"I live in the sharp fragments of shattered stories. I walk among them, picking them up, trying to make sense of them even while being cut by their sharp edges."
---Kyle Cupp, Living By Faith, Dwelling In Doubt
One of the things I love most about my friend, Kyle Cupp, is his belief in the virtue of "hospitality." I don't think I've ever met a human being who is so open to other human beings who challenge his ideas, even his foundational beliefs, and treats them with more equanimity, courteousness, good humor, and openness than he. He's a really smart guy, with an academic foundation in philosophy, so he defends his beliefs with gusto, but never (or seldom ever) with rancor. In other words, he's the perfect "anti-Kevin."
In his new book, Living By Faith, Dwelling In Doubt, Kyle explores his "crisis of faith" that was precipitated by the death of his newborn daughter hours after her birth. That Kyle and his wife, Genece (an artist in her own right), had known for months that their beloved Vivian Marie would die either before her birth or shortly thereafter, due to a birth defect, only added to their emotional pain and grief at her death, a grief that made Kyle call into question whether he any longer held the belief in the Christian God that had informed and formed his adult life.
With that event as the catalyst, Kyle's book explores the tension between faith and doubt on levels that are both intensely personal and all-embracing. His meditations on the meaning of life, the existence of or nonexitsence of God, and, ultimately, the power of love to transcend time, space, and human existence itself, simultaneously pull the reader into his world and prompt the reader to explore his or her individual, unique perspectives on these animating issues in new, and I found, enlightening ways. His call for humble acceptance of the limits of our individual perceptions and, even more critically, for our respect for the perceptions of others, struck a nerve with at least one reader.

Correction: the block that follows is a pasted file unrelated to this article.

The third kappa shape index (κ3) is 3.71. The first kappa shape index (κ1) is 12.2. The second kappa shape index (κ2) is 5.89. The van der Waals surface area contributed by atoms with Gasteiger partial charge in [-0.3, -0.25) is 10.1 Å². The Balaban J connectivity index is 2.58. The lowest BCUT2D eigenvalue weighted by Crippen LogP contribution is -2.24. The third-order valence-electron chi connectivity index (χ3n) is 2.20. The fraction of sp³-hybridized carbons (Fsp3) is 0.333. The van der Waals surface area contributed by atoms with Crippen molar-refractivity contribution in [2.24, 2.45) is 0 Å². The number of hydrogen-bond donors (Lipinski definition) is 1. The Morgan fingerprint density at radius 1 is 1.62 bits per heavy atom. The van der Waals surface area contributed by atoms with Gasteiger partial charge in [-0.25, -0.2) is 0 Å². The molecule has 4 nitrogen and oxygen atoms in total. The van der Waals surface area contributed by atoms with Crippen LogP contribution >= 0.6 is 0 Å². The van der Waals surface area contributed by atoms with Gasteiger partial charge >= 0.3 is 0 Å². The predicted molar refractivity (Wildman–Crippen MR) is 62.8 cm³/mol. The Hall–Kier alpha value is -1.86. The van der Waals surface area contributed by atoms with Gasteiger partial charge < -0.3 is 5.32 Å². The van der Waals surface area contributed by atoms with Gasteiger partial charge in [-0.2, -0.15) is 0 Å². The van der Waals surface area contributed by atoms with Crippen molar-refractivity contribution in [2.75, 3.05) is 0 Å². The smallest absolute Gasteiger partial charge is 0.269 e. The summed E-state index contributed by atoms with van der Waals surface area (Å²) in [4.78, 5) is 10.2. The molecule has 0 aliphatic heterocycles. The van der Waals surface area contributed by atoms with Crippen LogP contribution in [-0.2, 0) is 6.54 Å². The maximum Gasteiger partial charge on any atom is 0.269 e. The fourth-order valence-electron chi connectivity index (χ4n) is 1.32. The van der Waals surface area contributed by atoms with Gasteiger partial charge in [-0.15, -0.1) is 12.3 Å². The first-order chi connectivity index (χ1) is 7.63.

I think Kyle's wonderfully warm, insightful observations on questions with which most of us wrestle will resonate with other readers, especially those who may daily cry out, like the healed boy's father in the Gospel of Mark, "I do believe. Help my unbelief." There may be few who can, as do Kyle and some of his post-modern philosophical influences, dance along the razor's edge of belief and unbelief on a daily basis and maintain a steady course. However, even nonbelievers will find value in Kyle's arguments for the penultimate belief in the power of love, and the humor and often self-deprecating wit he employs along the way.
It is rare to read a book that speaks to your own life, and that challenges you to question whether your embrace of certainty, at least to the degree that it becomes destructively judgmental, is, as a woman close to me not long ago asserted, something that may not be a virtue. This was one of those books.
From the concluding paragraph of Kyle's "Eulogy for Vivian Marie," written shortly after her death:
My wife and I are broken and will remain broken, but our hearts are, we hope, full of love, and we will hope and strive to keep our faith alive. Daily we will think of Vivian. Daily we will ask her to pray for us and to intercede for us. Our love for her and her love for us was not constrained by time, nor is it now, nor will it ever be. Our love knows no time constraints. Indeed, our love knows eternity, and because our love knows eternity, our love overcomes death.